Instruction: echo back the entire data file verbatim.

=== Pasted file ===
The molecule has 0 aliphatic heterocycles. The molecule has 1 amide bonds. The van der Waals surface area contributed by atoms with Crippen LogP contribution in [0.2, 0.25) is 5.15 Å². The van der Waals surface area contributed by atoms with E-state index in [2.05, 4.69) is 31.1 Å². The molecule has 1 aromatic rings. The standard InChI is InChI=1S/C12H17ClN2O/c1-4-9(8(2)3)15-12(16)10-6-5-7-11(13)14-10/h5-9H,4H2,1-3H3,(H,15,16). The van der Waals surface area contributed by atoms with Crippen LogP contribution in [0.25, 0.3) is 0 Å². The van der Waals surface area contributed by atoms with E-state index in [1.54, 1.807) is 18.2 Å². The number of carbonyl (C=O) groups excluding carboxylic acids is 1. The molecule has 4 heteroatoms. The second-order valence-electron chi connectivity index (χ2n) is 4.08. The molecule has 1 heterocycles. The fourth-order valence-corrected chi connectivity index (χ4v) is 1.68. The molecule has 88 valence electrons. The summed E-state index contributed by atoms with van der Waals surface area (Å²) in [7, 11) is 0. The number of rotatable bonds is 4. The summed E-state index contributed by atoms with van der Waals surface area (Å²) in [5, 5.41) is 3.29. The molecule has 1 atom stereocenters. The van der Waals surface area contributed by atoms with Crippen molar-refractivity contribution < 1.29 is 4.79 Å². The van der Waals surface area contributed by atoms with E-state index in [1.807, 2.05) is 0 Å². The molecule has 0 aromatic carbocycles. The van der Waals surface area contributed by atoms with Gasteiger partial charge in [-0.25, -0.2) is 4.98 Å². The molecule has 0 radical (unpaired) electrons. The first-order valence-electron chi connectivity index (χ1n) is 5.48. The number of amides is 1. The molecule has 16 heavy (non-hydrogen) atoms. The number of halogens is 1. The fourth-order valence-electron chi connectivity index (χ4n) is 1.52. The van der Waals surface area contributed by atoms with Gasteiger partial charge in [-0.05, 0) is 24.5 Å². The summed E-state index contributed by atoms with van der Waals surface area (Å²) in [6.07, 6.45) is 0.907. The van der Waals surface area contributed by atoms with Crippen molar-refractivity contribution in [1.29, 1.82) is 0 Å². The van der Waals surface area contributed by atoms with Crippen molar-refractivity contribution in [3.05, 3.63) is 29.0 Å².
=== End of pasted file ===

The molecule has 0 aliphatic heterocycles. The molecule has 1 amide bonds. The van der Waals surface area contributed by atoms with Crippen LogP contribution in [0.2, 0.25) is 5.15 Å². The van der Waals surface area contributed by atoms with E-state index in [2.05, 4.69) is 31.1 Å². The molecule has 1 aromatic rings. The standard InChI is InChI=1S/C12H17ClN2O/c1-4-9(8(2)3)15-12(16)10-6-5-7-11(13)14-10/h5-9H,4H2,1-3H3,(H,15,16). The van der Waals surface area contributed by atoms with Crippen LogP contribution in [0.25, 0.3) is 0 Å². The van der Waals surface area contributed by atoms with E-state index in [1.54, 1.807) is 18.2 Å². The number of carbonyl (C=O) groups excluding carboxylic acids is 1. The molecule has 4 heteroatoms. The second-order valence-electron chi connectivity index (χ2n) is 4.08. The molecule has 1 heterocycles. The fourth-order valence-corrected chi connectivity index (χ4v) is 1.68. The molecule has 88 valence electrons. The summed E-state index contributed by atoms with van der Waals surface area (Å²) in [7, 11) is 0. The number of rotatable bonds is 4. The summed E-state index contributed by atoms with van der Waals surface area (Å²) in [5, 5.41) is 3.29. The molecule has 1 atom stereocenters. The van der Waals surface area contributed by atoms with Crippen molar-refractivity contribution < 1.29 is 4.79 Å². The van der Waals surface area contributed by atoms with E-state index in [1.807, 2.05) is 0 Å². The molecule has 0 aromatic carbocycles. The van der Waals surface area contributed by atoms with Gasteiger partial charge in [-0.25, -0.2) is 4.98 Å². The molecule has 0 radical (unpaired) electrons. The first-order valence-electron chi connectivity index (χ1n) is 5.48. The number of amides is 1. The molecule has 16 heavy (non-hydrogen) atoms. The number of halogens is 1. The fourth-order valence-electron chi connectivity index (χ4n) is 1.52. The van der Waals surface area contributed by atoms with Gasteiger partial charge in [-0.05, 0) is 24.5 Å². The summed E-state index contributed by atoms with van der Waals surface area (Å²) in [6.07, 6.45) is 0.907. The van der Waals surface area contributed by atoms with Crippen molar-refractivity contribution in [1.29, 1.82) is 0 Å². The van der Waals surface area contributed by atoms with Crippen molar-refractivity contribution in [3.05, 3.63) is 29.0 Å².